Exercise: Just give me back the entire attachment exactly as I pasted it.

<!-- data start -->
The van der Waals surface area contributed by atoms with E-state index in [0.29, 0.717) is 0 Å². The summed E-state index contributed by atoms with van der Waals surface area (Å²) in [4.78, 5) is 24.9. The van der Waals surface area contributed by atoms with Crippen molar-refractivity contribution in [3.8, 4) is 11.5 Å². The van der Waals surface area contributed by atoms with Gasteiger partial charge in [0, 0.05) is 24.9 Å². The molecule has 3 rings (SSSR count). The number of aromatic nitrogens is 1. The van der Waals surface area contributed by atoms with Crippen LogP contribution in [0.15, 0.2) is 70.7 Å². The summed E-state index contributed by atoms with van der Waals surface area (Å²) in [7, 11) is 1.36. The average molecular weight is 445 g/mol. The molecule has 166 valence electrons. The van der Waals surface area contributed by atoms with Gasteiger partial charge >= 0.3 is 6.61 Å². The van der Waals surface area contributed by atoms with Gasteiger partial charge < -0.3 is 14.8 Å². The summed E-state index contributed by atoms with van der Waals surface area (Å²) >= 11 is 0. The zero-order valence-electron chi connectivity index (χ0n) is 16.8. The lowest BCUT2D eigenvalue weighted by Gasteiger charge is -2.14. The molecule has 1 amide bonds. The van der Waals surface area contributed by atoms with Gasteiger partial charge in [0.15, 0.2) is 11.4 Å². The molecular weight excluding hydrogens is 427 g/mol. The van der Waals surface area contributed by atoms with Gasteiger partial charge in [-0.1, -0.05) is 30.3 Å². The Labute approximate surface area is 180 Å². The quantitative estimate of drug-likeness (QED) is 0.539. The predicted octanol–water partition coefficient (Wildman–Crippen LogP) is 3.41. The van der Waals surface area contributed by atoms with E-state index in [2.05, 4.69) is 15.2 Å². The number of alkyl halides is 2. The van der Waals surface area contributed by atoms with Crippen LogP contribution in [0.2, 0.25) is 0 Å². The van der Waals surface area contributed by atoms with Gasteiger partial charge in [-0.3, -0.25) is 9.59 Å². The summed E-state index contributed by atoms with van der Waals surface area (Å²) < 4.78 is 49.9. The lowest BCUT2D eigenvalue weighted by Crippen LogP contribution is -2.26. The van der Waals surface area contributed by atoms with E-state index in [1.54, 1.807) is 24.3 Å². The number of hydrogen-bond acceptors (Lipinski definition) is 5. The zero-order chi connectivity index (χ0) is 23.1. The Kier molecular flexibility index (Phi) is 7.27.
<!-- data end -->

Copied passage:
The van der Waals surface area contributed by atoms with E-state index in [0.29, 0.717) is 0 Å². The summed E-state index contributed by atoms with van der Waals surface area (Å²) in [4.78, 5) is 24.9. The van der Waals surface area contributed by atoms with Crippen molar-refractivity contribution in [3.8, 4) is 11.5 Å². The van der Waals surface area contributed by atoms with Gasteiger partial charge in [0, 0.05) is 24.9 Å². The molecule has 3 rings (SSSR count). The number of aromatic nitrogens is 1. The van der Waals surface area contributed by atoms with Crippen LogP contribution in [0.15, 0.2) is 70.7 Å². The summed E-state index contributed by atoms with van der Waals surface area (Å²) in [7, 11) is 1.36. The average molecular weight is 445 g/mol. The molecule has 166 valence electrons. The van der Waals surface area contributed by atoms with Gasteiger partial charge >= 0.3 is 6.61 Å². The van der Waals surface area contributed by atoms with Gasteiger partial charge < -0.3 is 14.8 Å². The summed E-state index contributed by atoms with van der Waals surface area (Å²) >= 11 is 0. The zero-order valence-electron chi connectivity index (χ0n) is 16.8. The lowest BCUT2D eigenvalue weighted by Gasteiger charge is -2.14. The molecule has 1 amide bonds. The van der Waals surface area contributed by atoms with Gasteiger partial charge in [0.15, 0.2) is 11.4 Å². The molecular weight excluding hydrogens is 427 g/mol. The van der Waals surface area contributed by atoms with Gasteiger partial charge in [-0.1, -0.05) is 30.3 Å². The Labute approximate surface area is 180 Å². The quantitative estimate of drug-likeness (QED) is 0.539. The predicted octanol–water partition coefficient (Wildman–Crippen LogP) is 3.41. The van der Waals surface area contributed by atoms with E-state index in [2.05, 4.69) is 15.2 Å². The number of alkyl halides is 2. The van der Waals surface area contributed by atoms with Crippen LogP contribution in [0.2, 0.25) is 0 Å². The van der Waals surface area contributed by atoms with Gasteiger partial charge in [-0.3, -0.25) is 9.59 Å². The summed E-state index contributed by atoms with van der Waals surface area (Å²) < 4.78 is 49.9. The lowest BCUT2D eigenvalue weighted by Crippen LogP contribution is -2.26. The van der Waals surface area contributed by atoms with E-state index in [1.54, 1.807) is 24.3 Å². The number of hydrogen-bond acceptors (Lipinski definition) is 5. The zero-order chi connectivity index (χ0) is 23.1. The Kier molecular flexibility index (Phi) is 7.27.